Flashback to 2005 for a moment, and witness the arrival of new advice for the US banking sector concerning how best to marshal its risks in respect of online e-payments. This guidance came from none other than the Federal Financial Institutions Examination Council (FFIEC) – an interagency body of the United States government empowered to prescribe uniform principles, and standards, across all US financial institutions.
Now fast forward to the present day. Digital security expert, Adam Dolby of Gemalto, recently made the following comments,
“…the 2005 guidance was stricter than its predecessor because most banks had failed to take action. The FFIEC was hoping the banks would self- regulate, but that didn’t happen!”
It now transpires that rather than acting upon the FFIEC guidance, many key players within banking instead opted for a ‘minimum compliance’ approach, or in simple terms – ‘what can we get away with’. So, if our banks are reluctant to spend money on payment authentication, and on-line security, then it’s perhaps not unreasonable to form the view that losses through fraudulent activities are merely absorbed by the banks; i.e. it’s just the price of doing business on-line.
Dolby continues stating,
“…when we rolled out internet banking we educated people and told them it was safe, protected behind firewalls and secure socket layers. And now everyone thinks it’s safe.”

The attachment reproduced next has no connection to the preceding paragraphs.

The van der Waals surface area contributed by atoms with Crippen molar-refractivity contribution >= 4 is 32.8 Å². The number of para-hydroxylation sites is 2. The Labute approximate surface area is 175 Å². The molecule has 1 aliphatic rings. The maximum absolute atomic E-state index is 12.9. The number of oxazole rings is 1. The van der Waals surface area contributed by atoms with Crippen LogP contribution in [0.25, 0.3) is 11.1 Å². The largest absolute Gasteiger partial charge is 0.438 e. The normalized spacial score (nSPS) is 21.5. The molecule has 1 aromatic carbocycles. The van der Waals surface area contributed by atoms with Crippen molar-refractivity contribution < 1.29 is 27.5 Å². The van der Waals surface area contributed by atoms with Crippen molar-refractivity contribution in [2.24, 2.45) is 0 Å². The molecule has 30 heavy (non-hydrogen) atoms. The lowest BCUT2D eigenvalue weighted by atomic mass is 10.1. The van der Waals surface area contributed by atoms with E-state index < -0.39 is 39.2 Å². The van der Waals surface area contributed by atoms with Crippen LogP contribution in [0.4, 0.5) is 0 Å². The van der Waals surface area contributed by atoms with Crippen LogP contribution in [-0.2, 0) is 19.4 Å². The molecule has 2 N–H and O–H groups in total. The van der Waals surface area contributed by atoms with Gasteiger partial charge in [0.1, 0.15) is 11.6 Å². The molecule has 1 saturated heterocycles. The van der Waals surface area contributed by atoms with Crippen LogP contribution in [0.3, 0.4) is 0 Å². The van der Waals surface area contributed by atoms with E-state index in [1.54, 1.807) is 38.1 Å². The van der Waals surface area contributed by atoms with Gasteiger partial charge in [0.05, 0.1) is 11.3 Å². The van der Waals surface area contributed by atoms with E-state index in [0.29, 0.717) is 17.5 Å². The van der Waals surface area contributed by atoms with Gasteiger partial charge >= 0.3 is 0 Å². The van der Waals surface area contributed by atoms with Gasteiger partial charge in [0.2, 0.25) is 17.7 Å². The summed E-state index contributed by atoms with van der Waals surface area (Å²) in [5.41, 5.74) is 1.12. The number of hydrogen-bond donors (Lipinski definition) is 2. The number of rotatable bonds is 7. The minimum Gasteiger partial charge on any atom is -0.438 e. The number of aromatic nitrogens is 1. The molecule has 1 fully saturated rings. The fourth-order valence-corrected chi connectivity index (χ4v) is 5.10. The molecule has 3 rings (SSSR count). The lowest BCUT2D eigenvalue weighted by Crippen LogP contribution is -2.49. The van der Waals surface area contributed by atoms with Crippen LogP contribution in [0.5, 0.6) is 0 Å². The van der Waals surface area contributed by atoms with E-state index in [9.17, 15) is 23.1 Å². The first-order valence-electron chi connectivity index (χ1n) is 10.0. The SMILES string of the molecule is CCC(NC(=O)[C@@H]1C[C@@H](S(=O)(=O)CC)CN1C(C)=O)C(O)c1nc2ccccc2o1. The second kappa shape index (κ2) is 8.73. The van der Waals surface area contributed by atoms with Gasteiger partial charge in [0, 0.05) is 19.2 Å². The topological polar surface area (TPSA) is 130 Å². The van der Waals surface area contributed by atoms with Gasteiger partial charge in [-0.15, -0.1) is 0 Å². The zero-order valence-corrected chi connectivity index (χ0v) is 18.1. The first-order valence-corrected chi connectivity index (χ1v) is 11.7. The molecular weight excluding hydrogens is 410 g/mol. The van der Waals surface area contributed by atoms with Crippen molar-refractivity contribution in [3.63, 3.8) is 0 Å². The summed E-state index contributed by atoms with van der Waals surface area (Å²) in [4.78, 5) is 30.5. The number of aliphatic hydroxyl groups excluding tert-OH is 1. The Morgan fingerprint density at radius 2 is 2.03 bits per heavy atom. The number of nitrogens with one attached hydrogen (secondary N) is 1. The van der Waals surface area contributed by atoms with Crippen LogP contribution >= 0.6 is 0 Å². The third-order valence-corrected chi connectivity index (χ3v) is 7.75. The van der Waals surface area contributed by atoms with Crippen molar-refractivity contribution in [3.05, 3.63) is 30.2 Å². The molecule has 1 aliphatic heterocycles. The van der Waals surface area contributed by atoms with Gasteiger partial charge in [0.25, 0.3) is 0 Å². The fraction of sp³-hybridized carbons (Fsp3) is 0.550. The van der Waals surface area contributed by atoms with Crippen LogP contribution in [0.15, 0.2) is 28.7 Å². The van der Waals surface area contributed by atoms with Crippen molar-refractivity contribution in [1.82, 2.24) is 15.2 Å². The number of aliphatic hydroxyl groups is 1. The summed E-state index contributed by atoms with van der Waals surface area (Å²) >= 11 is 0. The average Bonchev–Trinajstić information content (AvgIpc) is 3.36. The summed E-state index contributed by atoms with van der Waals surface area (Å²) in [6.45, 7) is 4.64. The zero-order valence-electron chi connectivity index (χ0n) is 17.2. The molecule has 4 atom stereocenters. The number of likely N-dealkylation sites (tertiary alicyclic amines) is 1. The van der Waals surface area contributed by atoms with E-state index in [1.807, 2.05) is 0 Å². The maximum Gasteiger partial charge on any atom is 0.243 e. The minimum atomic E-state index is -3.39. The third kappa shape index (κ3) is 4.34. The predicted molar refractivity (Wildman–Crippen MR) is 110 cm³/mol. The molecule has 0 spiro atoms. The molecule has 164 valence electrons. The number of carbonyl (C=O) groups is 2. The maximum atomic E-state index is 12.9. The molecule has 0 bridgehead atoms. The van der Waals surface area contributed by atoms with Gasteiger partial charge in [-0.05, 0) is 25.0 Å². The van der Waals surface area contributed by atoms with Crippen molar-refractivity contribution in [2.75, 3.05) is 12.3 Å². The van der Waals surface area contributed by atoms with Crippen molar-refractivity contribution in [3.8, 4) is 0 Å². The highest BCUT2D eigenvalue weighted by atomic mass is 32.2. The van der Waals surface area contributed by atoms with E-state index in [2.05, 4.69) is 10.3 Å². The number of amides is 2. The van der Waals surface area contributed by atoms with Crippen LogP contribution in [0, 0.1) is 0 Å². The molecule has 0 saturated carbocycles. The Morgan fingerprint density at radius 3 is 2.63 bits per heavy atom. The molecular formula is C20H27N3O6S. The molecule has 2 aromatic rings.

It’s an interesting statement, one that hints to ongoing security threats for e-payments; ones which the banks are not necessarily equipped to counteract. Movie fans may draw parallels with the Brad Pitt and Edward Norton film ‘Fight Club’. In the movie, Norton’s character talks about how automotive giants determine whether a car should be recalled once found unsafe.
Edward Norton: A new car built by my company leaves somewhere travelling at 60 mph. The rear differential locks up. The car crashes and burns with everyone trapped inside. Now, should we initiate a recall? Take the number of vehicles in the field, (A), multiply by the probable rate of failure, (B), multiply by the average out-of-court settlement, (C).
A x B x C = X.
If X is less than the cost of a recall, we don’t do one.
Woman on plane: Are there a lot of these kinds of accidents?
Edward Norton: You wouldn’t believe.
Woman on plane: Which car company do you work for?
Edward Norton: A major one.
So when your bank tells you that a new ‘contactless’ payment card is 100% secure, perhaps you’ll keep in mind their track record for ‘security’ and their approach to acting on the advice of independent regulators such as the FFIEC. There’s probably nothing to worry about, but just to be on the safe side then why not avoid potential mayhem and consider a low-cost ‘anti-skim’ sleeve for that new ‘contactless’ credit or debit card; such as those that can be purchased from RFID Protect.
This article makes reference to an original story in Digital ID News: